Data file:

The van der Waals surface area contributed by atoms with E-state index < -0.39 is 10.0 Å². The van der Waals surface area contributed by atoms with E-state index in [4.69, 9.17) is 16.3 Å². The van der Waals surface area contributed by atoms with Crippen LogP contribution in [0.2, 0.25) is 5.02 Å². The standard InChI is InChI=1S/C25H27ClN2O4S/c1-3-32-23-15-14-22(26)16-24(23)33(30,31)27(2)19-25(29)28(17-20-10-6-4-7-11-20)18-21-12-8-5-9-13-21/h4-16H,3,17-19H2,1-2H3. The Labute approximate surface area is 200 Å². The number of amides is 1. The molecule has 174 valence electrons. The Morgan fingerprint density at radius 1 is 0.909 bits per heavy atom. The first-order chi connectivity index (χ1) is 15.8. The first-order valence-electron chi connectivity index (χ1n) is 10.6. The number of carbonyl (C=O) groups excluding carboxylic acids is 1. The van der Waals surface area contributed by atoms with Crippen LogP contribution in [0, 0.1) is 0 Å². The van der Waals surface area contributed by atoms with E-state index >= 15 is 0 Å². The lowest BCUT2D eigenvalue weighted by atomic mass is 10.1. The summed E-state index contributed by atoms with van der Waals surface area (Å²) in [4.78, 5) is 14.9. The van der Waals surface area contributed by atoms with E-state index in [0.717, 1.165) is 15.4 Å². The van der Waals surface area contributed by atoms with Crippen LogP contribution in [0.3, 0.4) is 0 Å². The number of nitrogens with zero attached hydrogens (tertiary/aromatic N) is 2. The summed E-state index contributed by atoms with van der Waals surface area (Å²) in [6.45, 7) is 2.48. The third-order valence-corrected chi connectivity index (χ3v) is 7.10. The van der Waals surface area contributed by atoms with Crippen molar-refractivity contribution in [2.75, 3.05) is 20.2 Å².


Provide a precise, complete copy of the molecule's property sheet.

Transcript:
The van der Waals surface area contributed by atoms with E-state index < -0.39 is 10.0 Å². The van der Waals surface area contributed by atoms with E-state index in [4.69, 9.17) is 16.3 Å². The van der Waals surface area contributed by atoms with Crippen LogP contribution in [0.2, 0.25) is 5.02 Å². The standard InChI is InChI=1S/C25H27ClN2O4S/c1-3-32-23-15-14-22(26)16-24(23)33(30,31)27(2)19-25(29)28(17-20-10-6-4-7-11-20)18-21-12-8-5-9-13-21/h4-16H,3,17-19H2,1-2H3. The Labute approximate surface area is 200 Å². The number of amides is 1. The molecule has 174 valence electrons. The Morgan fingerprint density at radius 1 is 0.909 bits per heavy atom. The first-order chi connectivity index (χ1) is 15.8. The first-order valence-electron chi connectivity index (χ1n) is 10.6. The number of carbonyl (C=O) groups excluding carboxylic acids is 1. The van der Waals surface area contributed by atoms with Crippen LogP contribution in [0, 0.1) is 0 Å². The van der Waals surface area contributed by atoms with E-state index >= 15 is 0 Å². The lowest BCUT2D eigenvalue weighted by atomic mass is 10.1. The summed E-state index contributed by atoms with van der Waals surface area (Å²) in [4.78, 5) is 14.9. The van der Waals surface area contributed by atoms with E-state index in [0.717, 1.165) is 15.4 Å². The van der Waals surface area contributed by atoms with Crippen LogP contribution in [0.3, 0.4) is 0 Å². The number of nitrogens with zero attached hydrogens (tertiary/aromatic N) is 2. The summed E-state index contributed by atoms with van der Waals surface area (Å²) in [6.45, 7) is 2.48. The third-order valence-corrected chi connectivity index (χ3v) is 7.10. The van der Waals surface area contributed by atoms with Crippen molar-refractivity contribution in [2.75, 3.05) is 20.2 Å².